A GARDEN project designed specifically for children to experience outdoor learning will be opening in Compton Bassett.

The Secret Garden Project, set up by Pippa McKinnon from Devizes, will provide a space for children to see first-hand the opportunities that can come from learning outdoors, combining nature, Forest School ethos, and child-led learning.

Mrs McKinnon, 44, has been working on the site, at Highway Hill for the last year with a team of volunteers getting it ready for its official opening in June.

She said: “The Secret Garden will provide a space for as many children as possible to experience the healing opportunities of outdoor learning, using nature and gardening as a resource for learning, building, confidence, personal skills, physical and mental wellbeing.”

The not-for-profit garden will open as a blank canvas, so those who use it can take part in creating planting projects and features.

It will exist specifically for children and will provide a space for small groups of preschool and primary school children, individual children with special education needs to learn in nature, and build on confidence, personal skills and physical experiences and children’s charities.

Following the decision to close outdoor centres Braeside in Devizes and Oxenwood near Marlborough, Mrs McKinnon, said: “What I am doing is specialised horticultural therapy which is different to Braeside and Oxenwood, but both of those venues are such brilliant places. The main reason why the secret garden is not funded by local authority is that so often funding is cut after a few years, and that doesn’t create any stability for the children and we owe it to them to create as much stability as possible, that is why it is run on voluntary donations and a lot of my own work.”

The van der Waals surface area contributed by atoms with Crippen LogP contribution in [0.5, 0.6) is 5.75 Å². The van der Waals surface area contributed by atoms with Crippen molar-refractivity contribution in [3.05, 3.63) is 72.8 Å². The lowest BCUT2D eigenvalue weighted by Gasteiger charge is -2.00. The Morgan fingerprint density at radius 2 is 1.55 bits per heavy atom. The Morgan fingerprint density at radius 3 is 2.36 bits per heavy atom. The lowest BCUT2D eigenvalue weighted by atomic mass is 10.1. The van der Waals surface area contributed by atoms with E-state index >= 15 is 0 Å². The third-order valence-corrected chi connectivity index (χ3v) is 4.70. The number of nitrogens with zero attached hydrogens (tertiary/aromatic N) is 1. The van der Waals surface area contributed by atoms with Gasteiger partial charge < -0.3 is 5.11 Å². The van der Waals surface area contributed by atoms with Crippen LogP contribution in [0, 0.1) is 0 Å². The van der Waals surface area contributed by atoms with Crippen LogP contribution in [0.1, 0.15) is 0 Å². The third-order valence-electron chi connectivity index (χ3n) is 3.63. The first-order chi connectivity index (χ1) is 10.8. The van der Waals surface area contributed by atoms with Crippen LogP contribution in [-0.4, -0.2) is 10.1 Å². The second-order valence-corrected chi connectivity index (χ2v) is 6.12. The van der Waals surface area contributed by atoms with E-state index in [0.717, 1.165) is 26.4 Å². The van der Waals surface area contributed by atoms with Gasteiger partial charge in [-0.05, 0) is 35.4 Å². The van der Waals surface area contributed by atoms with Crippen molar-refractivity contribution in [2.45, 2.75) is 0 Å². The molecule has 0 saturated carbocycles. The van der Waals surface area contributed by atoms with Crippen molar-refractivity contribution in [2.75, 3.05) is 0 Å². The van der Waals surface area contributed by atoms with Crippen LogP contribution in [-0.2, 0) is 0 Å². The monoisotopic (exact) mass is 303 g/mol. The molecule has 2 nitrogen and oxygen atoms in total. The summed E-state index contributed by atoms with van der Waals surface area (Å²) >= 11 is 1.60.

Mrs McKinnon began working as a self-employed gardener in 2010 and is a child development practitioner and founder of Mossy Green Kids, who uses horticulture to encourage children to learn and explore.

“The garden is a quarter acre plot which was an overgrown vegetable garden”, she explained. “I work as part of the gardening team for Jeremy Sidmouth at Highway Manor, who offered me the opportunity to use the space as he didn’t want it.

“I pay a rent to licence the space. As a freelance gardener and outdoor practitioner I am used to hard graft and this has been hard.

“There is no funding, just my determination and the help of others.

“After time experiencing various settings where children could benefit from nature-based learning, the Secret Garden is my vision of the best way to provide a nature-based learning service to the county’s children and their families.”

“We have inherited a greenhouse, pond, and plenty of room for growing and playing.

“Our goal is to re-use, upcycle and source where possible through donation. So far we have been donated skip waste from larger home improvement chains, including garden pots, compost and timber.”

The Secret Garden Project will be officially opening on June 2.